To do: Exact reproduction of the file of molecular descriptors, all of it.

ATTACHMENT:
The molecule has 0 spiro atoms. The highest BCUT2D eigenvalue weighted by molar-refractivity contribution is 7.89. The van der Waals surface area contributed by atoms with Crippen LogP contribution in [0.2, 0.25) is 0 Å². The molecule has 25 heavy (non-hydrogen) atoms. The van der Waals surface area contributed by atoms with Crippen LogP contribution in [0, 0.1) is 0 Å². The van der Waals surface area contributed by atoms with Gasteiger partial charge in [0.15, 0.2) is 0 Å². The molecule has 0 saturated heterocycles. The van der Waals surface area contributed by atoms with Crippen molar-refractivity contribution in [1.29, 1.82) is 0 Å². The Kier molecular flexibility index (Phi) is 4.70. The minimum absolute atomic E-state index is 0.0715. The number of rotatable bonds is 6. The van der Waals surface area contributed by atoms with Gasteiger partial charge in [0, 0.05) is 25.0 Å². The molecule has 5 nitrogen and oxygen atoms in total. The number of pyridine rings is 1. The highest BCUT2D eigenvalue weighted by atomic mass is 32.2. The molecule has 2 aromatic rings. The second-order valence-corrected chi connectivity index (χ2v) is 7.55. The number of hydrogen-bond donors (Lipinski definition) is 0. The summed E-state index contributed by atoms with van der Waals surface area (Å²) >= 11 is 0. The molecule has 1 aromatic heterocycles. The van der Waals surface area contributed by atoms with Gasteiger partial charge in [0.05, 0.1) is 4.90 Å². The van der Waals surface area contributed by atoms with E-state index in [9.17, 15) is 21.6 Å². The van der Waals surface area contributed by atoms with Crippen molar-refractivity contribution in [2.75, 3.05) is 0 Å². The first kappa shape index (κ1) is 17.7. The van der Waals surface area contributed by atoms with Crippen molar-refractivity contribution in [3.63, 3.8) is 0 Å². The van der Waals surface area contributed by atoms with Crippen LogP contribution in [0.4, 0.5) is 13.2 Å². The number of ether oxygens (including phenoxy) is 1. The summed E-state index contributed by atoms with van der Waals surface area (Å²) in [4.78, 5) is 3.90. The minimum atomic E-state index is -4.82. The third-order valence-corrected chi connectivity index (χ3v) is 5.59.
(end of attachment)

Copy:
The molecule has 0 spiro atoms. The highest BCUT2D eigenvalue weighted by molar-refractivity contribution is 7.89. The van der Waals surface area contributed by atoms with Crippen LogP contribution in [0.2, 0.25) is 0 Å². The molecule has 25 heavy (non-hydrogen) atoms. The van der Waals surface area contributed by atoms with Crippen LogP contribution in [0, 0.1) is 0 Å². The van der Waals surface area contributed by atoms with Gasteiger partial charge in [0.15, 0.2) is 0 Å². The molecule has 0 saturated heterocycles. The van der Waals surface area contributed by atoms with Crippen molar-refractivity contribution in [1.29, 1.82) is 0 Å². The Kier molecular flexibility index (Phi) is 4.70. The minimum absolute atomic E-state index is 0.0715. The number of rotatable bonds is 6. The van der Waals surface area contributed by atoms with Gasteiger partial charge in [0, 0.05) is 25.0 Å². The molecule has 5 nitrogen and oxygen atoms in total. The number of pyridine rings is 1. The highest BCUT2D eigenvalue weighted by atomic mass is 32.2. The molecule has 2 aromatic rings. The second-order valence-corrected chi connectivity index (χ2v) is 7.55. The number of hydrogen-bond donors (Lipinski definition) is 0. The summed E-state index contributed by atoms with van der Waals surface area (Å²) >= 11 is 0. The molecule has 1 aromatic heterocycles. The van der Waals surface area contributed by atoms with Gasteiger partial charge in [0.05, 0.1) is 4.90 Å². The van der Waals surface area contributed by atoms with E-state index in [9.17, 15) is 21.6 Å². The van der Waals surface area contributed by atoms with Crippen molar-refractivity contribution in [2.75, 3.05) is 0 Å². The first kappa shape index (κ1) is 17.7. The van der Waals surface area contributed by atoms with Crippen molar-refractivity contribution in [3.63, 3.8) is 0 Å². The van der Waals surface area contributed by atoms with Crippen LogP contribution in [0.4, 0.5) is 13.2 Å². The number of ether oxygens (including phenoxy) is 1. The summed E-state index contributed by atoms with van der Waals surface area (Å²) in [4.78, 5) is 3.90. The minimum atomic E-state index is -4.82. The third-order valence-corrected chi connectivity index (χ3v) is 5.59.